I am riding on a limited express, one of the crack trains of the nation.
Hurtling across the prairie into blue haze and dark air go fifteen all-steel coaches holding a thousand people.
(All the coaches shall be scrap and rust and all the men and women laughing in the diners and sleepers shall pass to ashes.)
I ask a man in the smoker where he is going and he answers: “Omaha.”
Carl Sandburg - Limited
A long time ago, when it was only two hours long, the first hour of NBC's Today show was broadcast live in Chicago, followed by the first hour. This was made necessary by the time difference between Chicago and New York; it was made possible by the quality of videotape, which made a live broadcast and a rebroadcast visually indistinguishable. This is why I have a great love for old videotape in pristine condition. An event as much as half a century in the past has a raw immediacy. It looks like it's happening know. The strikingly different decor, fashions, and personalities may give things a slightly weird vibe, but otherwise it looks exactly the same as if it were a live news report today. Videotape is the visceral idiom of the here and now.
Film, on the other hand, distances the past. We experience our world in color. A film in black and white abstracts that experience into a subset presence. When the film goes soft and blurry through age, the events it depicts become less a historical record than a kind of dream.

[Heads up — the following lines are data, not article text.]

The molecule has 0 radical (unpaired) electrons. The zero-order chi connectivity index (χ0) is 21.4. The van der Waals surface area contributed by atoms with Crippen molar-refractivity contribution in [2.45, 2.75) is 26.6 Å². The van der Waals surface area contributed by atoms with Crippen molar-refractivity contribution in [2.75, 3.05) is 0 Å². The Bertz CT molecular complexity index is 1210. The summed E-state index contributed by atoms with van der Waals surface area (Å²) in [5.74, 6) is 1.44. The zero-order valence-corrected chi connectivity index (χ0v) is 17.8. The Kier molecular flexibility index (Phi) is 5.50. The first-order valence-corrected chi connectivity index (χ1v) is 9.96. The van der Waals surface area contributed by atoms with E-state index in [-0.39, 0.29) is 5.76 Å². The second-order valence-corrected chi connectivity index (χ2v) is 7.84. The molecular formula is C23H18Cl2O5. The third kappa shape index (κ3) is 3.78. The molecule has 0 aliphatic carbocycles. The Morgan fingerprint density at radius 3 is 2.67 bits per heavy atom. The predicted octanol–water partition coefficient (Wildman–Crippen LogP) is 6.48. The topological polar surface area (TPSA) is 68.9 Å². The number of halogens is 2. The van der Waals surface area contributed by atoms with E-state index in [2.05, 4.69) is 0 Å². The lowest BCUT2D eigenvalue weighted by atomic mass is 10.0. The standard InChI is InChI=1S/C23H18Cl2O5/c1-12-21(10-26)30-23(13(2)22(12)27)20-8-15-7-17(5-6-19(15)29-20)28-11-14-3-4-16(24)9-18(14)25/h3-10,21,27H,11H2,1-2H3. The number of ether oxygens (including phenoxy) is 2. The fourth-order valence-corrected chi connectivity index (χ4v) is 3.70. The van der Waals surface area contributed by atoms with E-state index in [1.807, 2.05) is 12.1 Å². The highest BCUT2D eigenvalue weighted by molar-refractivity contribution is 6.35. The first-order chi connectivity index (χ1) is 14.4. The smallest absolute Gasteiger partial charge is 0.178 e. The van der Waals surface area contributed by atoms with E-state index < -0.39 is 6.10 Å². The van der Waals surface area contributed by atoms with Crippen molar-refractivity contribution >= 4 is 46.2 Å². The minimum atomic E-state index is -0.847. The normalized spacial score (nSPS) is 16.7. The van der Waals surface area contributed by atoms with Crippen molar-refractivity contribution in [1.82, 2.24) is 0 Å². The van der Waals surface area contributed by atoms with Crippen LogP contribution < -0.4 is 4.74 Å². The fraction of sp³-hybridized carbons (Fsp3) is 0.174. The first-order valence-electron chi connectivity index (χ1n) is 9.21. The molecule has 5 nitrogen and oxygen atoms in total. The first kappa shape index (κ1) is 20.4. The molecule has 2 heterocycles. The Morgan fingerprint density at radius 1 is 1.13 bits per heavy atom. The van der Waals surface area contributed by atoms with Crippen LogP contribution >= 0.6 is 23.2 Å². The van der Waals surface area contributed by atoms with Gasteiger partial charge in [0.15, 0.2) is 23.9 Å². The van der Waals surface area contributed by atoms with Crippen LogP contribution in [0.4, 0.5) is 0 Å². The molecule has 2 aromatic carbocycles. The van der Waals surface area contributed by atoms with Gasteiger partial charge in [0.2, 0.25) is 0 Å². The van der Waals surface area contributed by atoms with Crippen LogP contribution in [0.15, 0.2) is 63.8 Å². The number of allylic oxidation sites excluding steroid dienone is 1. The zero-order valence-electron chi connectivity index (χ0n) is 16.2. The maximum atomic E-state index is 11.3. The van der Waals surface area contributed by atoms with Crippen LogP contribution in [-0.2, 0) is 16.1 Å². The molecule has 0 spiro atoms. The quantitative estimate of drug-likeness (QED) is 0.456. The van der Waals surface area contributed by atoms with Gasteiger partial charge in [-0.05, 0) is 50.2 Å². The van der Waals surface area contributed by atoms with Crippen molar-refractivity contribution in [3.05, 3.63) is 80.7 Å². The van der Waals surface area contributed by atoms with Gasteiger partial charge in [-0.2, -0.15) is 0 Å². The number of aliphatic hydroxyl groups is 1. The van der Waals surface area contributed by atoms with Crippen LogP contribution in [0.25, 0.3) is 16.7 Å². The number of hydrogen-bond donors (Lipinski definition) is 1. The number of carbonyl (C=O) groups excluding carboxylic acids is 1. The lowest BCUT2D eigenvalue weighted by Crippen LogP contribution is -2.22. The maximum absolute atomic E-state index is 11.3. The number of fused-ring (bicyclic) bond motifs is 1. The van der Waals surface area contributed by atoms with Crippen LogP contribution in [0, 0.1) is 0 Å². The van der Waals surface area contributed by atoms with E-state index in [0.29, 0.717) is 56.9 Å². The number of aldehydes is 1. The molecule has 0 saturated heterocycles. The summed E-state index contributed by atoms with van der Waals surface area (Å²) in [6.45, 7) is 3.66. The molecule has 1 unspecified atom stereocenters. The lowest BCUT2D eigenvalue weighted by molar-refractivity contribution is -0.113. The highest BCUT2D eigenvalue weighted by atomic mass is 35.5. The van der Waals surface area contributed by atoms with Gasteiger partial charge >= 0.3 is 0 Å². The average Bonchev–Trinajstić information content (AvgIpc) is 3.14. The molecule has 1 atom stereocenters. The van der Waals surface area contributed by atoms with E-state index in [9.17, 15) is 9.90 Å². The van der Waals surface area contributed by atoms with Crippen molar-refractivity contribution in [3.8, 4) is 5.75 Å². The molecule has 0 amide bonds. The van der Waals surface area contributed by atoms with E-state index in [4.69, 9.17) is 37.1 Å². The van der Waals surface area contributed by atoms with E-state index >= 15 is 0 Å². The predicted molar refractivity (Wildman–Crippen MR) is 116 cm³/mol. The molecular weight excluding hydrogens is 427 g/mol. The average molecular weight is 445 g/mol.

This blurry film - apparently the only one to survive- has exactly that dreamlike state. Little more than a minute long, its montage, from the standpoint of today, takes on an almost Godfather-like narrative. There's Marilyn Monroe, perhaps best remembered for playing the big band chanteuse Sugar Kane in the classic Billy Wilder comedy, Some Like it Hot, singing Happy Birthday to President John F. Kennedy at a 1962 celebration in a Madison Square Garden in New York packed with 15,000 guests, everyone from Jack Benny and Henry Fonda to Jerome Robbins, Ella Fitzgerald, Jimmy Durante and Maria Callas.
Monroe begins haltingly, as if almost paralyzed with stage fright, a quality that seamlessly morphs into the slow, sultry purr that has made the performance infamous. The song is brief; we see a huge, towering cake being borne through the crowd by two bakers. Just behind the podium, Monroe exhorts the audience to join in an orchestral reprise of happy birthday. She leaps into the air, her arms gesture in emphatic, desperate, almost defiant strokes.
We see the young, handsome President stride down the aisle to riotous applause, skip up the stairs to the stage, and stride confidently to the podium, where Monroe now, in an instant, has completely disappeared. When Kennedy quips that, "I can now retire from politics after having Happy Birthday sung to me in such a sweet, wholesome way," he turns back as if acknowledging Monroe, but she has vanished into thin air.